A separate authority might make the service more secure. It would at least mean that an MBTA board dominated by people from Greater Boston wasn't balancing trains west of Worcester against the Lowell Line -- and for that matter the Red Line and the 51 bus -- every time they made a budget. It's not the only way to do that, but it is one way.
A small separate authority could be more efficient than a new office within the T. The board and its meetings won't cost much, and a handful of people in an office in Springfield could manage the western trains more easily than a similar handful of people within the T who had to report to/seek authorization from the T GM, who would always mostly think about Greater Boston transit. And they could all live out in Western Mass, closer to the service they were supervising (less work travel money).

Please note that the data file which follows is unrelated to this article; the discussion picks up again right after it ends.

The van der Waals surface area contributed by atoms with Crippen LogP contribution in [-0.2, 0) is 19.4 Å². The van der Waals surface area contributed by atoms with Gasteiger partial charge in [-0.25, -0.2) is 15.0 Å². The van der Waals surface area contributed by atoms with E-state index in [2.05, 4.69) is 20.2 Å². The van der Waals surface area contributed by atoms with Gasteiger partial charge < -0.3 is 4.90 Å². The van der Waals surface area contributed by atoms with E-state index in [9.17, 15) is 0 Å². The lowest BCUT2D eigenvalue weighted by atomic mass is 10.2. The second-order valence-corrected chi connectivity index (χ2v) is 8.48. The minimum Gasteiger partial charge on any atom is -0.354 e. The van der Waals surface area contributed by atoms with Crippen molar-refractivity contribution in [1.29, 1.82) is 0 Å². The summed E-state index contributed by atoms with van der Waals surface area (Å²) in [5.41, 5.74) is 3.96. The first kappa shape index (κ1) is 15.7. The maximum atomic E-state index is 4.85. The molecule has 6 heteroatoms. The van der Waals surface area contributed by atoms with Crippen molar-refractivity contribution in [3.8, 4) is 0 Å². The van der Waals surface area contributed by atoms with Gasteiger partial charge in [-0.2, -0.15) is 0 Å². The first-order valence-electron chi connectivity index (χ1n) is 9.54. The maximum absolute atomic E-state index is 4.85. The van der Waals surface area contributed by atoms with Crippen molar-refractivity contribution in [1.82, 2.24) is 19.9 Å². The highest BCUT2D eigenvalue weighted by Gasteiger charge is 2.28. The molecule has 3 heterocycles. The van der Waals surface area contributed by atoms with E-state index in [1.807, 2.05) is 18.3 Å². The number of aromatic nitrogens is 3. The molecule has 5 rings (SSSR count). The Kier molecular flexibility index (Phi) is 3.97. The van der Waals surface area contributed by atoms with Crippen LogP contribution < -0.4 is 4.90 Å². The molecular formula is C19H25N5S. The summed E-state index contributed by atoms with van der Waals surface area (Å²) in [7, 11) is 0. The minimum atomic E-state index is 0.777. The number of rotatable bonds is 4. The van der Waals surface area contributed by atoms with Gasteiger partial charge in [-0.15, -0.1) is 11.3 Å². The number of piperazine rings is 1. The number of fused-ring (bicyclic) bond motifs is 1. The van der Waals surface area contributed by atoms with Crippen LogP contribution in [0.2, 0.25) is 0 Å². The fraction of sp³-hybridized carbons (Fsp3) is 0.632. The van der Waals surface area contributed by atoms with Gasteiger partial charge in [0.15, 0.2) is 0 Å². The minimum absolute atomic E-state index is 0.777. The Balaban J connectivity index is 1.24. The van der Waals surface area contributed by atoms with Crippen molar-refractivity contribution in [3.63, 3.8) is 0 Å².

The T and the new authority are/will be creatures of the state, with all their powers and obligations created by state law. The General Court could say that the MBTA must allow x slots at z times at y speeds to trains from the west. It could require the T and the new authority to cooperate on fares, schedules, etc., along overlapping routes, and it could even require the T and the new authority to coordinate equipment purchases: imagine the T and the new authority using at least some compatible DMUs with fully automatic coupling so that a Western Mass DMU (with suitable corridor seating) could come into Worcester and quickly couple onto a waiting T DMU (with suitable commuter seating), and the whole thing could proceed to Boston as skip-stop express, occupying just one slot.